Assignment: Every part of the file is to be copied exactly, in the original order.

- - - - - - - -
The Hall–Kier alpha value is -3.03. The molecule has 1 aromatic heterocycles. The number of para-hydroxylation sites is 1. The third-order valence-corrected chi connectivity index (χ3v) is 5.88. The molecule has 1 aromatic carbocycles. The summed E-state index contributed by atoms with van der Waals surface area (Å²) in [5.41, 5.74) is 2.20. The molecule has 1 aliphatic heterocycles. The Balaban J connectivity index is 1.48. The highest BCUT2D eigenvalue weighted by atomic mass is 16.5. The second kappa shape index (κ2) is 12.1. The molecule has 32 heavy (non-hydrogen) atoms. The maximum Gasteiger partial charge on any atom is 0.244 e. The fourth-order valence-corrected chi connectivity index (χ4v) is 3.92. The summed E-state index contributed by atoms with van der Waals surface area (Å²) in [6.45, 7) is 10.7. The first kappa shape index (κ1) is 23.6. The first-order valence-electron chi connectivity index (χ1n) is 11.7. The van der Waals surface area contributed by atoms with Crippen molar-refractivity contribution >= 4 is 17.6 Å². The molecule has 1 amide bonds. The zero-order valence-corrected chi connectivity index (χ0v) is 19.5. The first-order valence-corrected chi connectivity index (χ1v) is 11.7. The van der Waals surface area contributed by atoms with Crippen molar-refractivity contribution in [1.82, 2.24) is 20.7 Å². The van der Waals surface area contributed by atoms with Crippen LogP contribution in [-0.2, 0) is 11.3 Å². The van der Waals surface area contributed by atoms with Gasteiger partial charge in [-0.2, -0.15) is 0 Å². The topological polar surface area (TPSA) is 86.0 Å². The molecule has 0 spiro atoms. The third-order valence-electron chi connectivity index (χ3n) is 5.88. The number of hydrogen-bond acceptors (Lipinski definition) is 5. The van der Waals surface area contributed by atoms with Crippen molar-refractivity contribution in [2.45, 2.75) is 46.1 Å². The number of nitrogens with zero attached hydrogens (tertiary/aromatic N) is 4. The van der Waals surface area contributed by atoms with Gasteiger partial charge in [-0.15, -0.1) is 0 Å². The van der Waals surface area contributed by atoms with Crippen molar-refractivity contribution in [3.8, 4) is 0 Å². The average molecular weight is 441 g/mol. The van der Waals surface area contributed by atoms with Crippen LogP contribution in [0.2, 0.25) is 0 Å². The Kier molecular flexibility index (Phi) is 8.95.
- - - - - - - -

The Hall–Kier alpha value is -3.03. The molecule has 1 aromatic heterocycles. The number of para-hydroxylation sites is 1. The third-order valence-corrected chi connectivity index (χ3v) is 5.88. The molecule has 1 aromatic carbocycles. The summed E-state index contributed by atoms with van der Waals surface area (Å²) in [5.41, 5.74) is 2.20. The molecule has 1 aliphatic heterocycles. The Balaban J connectivity index is 1.48. The highest BCUT2D eigenvalue weighted by atomic mass is 16.5. The second kappa shape index (κ2) is 12.1. The molecule has 32 heavy (non-hydrogen) atoms. The maximum Gasteiger partial charge on any atom is 0.244 e. The fourth-order valence-corrected chi connectivity index (χ4v) is 3.92. The summed E-state index contributed by atoms with van der Waals surface area (Å²) in [6.45, 7) is 10.7. The first kappa shape index (κ1) is 23.6. The first-order valence-electron chi connectivity index (χ1n) is 11.7. The van der Waals surface area contributed by atoms with Crippen molar-refractivity contribution >= 4 is 17.6 Å². The molecule has 1 amide bonds. The zero-order valence-corrected chi connectivity index (χ0v) is 19.5. The first-order valence-corrected chi connectivity index (χ1v) is 11.7. The van der Waals surface area contributed by atoms with Crippen molar-refractivity contribution in [1.82, 2.24) is 20.7 Å². The van der Waals surface area contributed by atoms with Crippen LogP contribution in [-0.2, 0) is 11.3 Å². The van der Waals surface area contributed by atoms with Gasteiger partial charge in [-0.2, -0.15) is 0 Å². The topological polar surface area (TPSA) is 86.0 Å². The molecule has 0 spiro atoms. The third-order valence-electron chi connectivity index (χ3n) is 5.88. The number of hydrogen-bond acceptors (Lipinski definition) is 5. The van der Waals surface area contributed by atoms with Crippen molar-refractivity contribution in [2.45, 2.75) is 46.1 Å². The number of nitrogens with zero attached hydrogens (tertiary/aromatic N) is 4. The van der Waals surface area contributed by atoms with Gasteiger partial charge in [-0.15, -0.1) is 0 Å². The van der Waals surface area contributed by atoms with Crippen molar-refractivity contribution in [3.8, 4) is 0 Å². The average molecular weight is 441 g/mol. The van der Waals surface area contributed by atoms with Crippen LogP contribution in [0.2, 0.25) is 0 Å². The Kier molecular flexibility index (Phi) is 8.95.